At the sources of Western civilisation, themselves its main source, stand two poems on the grand scale which for sustained beauty and splendour have found no superior, perhaps no equal, in all the poetry that has followed them. This is the most remarkable fact in the history of literature.

J. A. K. Thomson

'Odysseus and the Sirens'. Herbert James Draper, 1909. Ferens Art Gallery, Hull
‘Odysseus and the Sirens’. Herbert James Draper, 1909. Ferens Art Gallery, Hull.

From the Prologue to ‘Odysseus Unbound’

“The Odyssey is Homer’s story of the return of Odysseus from the Trojan War to his palace on the island of Ithaca and his battle to regain the kingship there after a long absence.

The Iliad describes certain events towards the end of this war which is believed to have taken place in the 12th century BC.

Although these poems are thought to have been set down in writing several centuries later, the Iliad and the Odyssey nevertheless represent two of the world’s oldest surviving texts.

These are long epic poems of magnificent style and breathtaking sophistication. They were pivotal in defining the language and culture of classical Greece and these in turn have fundamentally influenced the development of Western Europe.

Reading the Odyssey - Photo by Tbel Abuseridze on Unsplash

Many aspects of our own spoken and written word, democracy, philosophy, politics, mathematics, architecture, painting, sculpture, drama and other facets of Western culture derive from the Greek civilisations of the 5th and 4th centuries BC.

The Greeks regarded Homer as their teacher and the Homeric poems made an immense impact upon the whole of ancient literature.  Socrates, Plato and Aristotle studied the Iliad and the Odyssey as a precursor to the development of their own ideas and for the last 2,500 years the Homeric poems have been required reading for every serious writer and philosopher.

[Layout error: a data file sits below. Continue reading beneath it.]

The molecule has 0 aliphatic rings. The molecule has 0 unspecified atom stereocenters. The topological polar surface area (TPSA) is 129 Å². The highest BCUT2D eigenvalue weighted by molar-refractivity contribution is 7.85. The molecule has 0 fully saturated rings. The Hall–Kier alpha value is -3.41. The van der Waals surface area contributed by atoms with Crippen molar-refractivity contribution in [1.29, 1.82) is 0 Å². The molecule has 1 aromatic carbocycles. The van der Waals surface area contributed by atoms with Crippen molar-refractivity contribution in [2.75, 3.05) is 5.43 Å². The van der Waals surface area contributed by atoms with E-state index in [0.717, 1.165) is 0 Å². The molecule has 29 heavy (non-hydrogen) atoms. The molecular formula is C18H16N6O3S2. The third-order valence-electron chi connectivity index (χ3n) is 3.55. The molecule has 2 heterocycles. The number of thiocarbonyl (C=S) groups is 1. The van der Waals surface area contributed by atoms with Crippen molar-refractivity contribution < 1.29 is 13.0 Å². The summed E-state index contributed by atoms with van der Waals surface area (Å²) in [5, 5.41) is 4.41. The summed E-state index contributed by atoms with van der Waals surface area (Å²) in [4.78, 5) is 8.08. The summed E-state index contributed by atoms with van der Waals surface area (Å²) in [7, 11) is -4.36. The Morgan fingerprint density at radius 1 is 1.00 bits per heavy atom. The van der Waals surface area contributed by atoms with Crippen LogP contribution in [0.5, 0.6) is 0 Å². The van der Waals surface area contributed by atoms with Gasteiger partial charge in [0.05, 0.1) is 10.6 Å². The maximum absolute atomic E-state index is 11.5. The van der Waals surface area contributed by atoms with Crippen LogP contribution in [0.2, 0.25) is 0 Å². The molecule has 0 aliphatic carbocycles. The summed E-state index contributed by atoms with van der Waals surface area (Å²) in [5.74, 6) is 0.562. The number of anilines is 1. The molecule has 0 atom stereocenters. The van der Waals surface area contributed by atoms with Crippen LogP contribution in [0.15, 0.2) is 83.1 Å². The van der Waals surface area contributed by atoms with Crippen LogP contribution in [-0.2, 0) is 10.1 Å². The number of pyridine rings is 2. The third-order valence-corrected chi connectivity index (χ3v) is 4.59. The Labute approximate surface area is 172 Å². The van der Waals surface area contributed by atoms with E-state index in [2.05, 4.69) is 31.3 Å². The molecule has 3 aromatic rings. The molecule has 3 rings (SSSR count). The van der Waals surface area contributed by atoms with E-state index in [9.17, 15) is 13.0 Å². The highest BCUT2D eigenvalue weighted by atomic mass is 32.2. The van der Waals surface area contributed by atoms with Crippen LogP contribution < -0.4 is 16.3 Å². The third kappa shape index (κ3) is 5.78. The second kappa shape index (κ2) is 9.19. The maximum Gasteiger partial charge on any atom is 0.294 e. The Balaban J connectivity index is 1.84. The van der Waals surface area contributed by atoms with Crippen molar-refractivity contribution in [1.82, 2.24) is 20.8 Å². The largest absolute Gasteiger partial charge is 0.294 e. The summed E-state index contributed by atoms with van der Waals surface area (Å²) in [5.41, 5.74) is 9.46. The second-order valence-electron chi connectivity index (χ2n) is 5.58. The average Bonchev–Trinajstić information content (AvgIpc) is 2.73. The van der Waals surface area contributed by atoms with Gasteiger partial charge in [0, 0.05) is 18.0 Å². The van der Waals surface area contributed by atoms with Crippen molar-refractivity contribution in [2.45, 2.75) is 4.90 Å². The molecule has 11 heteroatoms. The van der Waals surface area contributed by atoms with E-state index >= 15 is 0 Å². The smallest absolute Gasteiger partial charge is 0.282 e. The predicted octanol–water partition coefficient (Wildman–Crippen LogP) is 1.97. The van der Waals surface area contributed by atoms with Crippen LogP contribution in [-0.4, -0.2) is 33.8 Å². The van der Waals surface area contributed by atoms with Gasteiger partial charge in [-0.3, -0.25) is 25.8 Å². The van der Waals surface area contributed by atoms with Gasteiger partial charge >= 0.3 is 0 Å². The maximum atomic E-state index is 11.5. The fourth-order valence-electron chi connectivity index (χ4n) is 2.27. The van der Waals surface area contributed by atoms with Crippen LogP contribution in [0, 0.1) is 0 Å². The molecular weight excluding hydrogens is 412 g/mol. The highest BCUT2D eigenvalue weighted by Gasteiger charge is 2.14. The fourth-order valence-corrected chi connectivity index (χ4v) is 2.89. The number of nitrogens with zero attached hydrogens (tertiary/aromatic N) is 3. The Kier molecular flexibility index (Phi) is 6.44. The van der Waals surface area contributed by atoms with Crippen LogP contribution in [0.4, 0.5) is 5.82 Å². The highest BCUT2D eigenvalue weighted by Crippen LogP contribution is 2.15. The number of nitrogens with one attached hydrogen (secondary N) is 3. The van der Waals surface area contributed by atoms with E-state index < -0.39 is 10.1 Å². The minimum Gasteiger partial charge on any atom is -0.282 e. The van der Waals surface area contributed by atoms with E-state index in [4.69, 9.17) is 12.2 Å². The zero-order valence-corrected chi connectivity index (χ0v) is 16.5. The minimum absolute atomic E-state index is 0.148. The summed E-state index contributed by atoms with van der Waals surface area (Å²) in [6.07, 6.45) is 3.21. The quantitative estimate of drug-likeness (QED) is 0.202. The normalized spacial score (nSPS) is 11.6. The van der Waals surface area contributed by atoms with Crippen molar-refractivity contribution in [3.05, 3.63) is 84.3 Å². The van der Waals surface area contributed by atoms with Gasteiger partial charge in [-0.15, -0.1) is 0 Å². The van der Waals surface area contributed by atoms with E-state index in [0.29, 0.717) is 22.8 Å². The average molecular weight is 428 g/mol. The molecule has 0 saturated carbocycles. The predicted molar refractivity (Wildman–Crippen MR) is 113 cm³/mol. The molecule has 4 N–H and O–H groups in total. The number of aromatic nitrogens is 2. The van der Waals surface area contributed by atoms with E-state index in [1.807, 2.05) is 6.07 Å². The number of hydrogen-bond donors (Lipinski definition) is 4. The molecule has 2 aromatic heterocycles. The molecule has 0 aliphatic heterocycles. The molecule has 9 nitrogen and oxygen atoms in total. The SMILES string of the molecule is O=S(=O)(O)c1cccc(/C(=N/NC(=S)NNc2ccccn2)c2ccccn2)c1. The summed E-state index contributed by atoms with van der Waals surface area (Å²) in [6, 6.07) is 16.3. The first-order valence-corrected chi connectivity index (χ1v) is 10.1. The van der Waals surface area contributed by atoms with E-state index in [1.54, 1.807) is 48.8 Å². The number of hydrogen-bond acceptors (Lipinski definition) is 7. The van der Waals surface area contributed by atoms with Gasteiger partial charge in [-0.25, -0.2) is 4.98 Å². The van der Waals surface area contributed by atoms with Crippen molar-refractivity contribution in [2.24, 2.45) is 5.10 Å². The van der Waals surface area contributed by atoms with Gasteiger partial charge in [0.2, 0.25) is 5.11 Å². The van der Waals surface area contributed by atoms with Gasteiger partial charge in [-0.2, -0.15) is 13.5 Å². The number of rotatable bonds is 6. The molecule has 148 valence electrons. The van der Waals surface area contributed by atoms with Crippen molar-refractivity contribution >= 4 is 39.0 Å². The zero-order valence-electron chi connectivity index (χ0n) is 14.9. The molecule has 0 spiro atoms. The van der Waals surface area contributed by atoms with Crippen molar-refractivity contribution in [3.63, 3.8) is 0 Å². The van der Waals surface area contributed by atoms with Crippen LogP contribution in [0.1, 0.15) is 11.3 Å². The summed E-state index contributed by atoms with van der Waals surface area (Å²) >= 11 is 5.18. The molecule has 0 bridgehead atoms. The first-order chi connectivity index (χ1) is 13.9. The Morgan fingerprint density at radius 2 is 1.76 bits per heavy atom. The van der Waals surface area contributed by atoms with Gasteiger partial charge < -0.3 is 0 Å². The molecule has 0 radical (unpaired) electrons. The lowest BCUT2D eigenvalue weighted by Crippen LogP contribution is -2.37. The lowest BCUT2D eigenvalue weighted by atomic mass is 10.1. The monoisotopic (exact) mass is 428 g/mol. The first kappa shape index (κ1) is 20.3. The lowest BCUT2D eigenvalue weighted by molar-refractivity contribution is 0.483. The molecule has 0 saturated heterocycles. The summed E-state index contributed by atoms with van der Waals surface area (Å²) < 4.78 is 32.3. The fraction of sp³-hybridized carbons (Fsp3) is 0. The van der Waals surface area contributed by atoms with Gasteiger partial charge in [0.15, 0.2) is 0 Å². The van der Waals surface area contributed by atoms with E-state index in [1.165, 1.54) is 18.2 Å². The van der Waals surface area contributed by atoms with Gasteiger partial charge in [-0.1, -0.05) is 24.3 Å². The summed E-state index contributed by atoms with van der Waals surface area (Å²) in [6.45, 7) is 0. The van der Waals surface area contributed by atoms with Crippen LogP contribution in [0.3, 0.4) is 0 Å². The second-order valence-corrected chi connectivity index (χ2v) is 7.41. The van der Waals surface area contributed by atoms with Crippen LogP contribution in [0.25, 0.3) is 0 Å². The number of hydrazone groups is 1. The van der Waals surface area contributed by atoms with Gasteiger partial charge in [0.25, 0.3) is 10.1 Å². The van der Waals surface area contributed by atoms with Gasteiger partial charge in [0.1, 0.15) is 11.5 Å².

That legacy remains with us: in fact it is difficult to compose a significant paragraph in Italian, French, Spanish or English without using at least one word that was first articulated by Homer.”

Homer’s Troy from the Iliad was located by Heinrich Schliemann on the north-western coast of Turkey and has been extensively excavated since the 1870s. But Homer’s Ithaca from the Odyssey has remained an enigma – until today.

Translations of the Odyssey

 The Perseus Digital Library contains an online copy of the Greek text of the Odyssey and also A.T. Murray’s 1919 English translation. One of the most popular is Robert Fagles’ 1996 translation, ISBN 0140449957.

The translations used on this website and in Odysseus Unbound are by James Diggle.

Previous proposals for the location of Ithaca

Appendix 4 of Odysseus Unbound reviews 22 previous proposals for the location of Ithaca dating back from the time of Strabo (c. 1 AD) to the present day.

 The authors of these theories are: Strabo, Spon & Wheler, Gell, Leake, Gladstone, Schliemann, Partsch, Bérard, Volterras, Vollgraff, A E H Goekoop, Dörpfeld, Rennell, Korkos, Luce, Symeonoglou, C H Goekoop, Tsimaratos, Livadas, Cramer & Metaxas, Le Noan and Tzakos.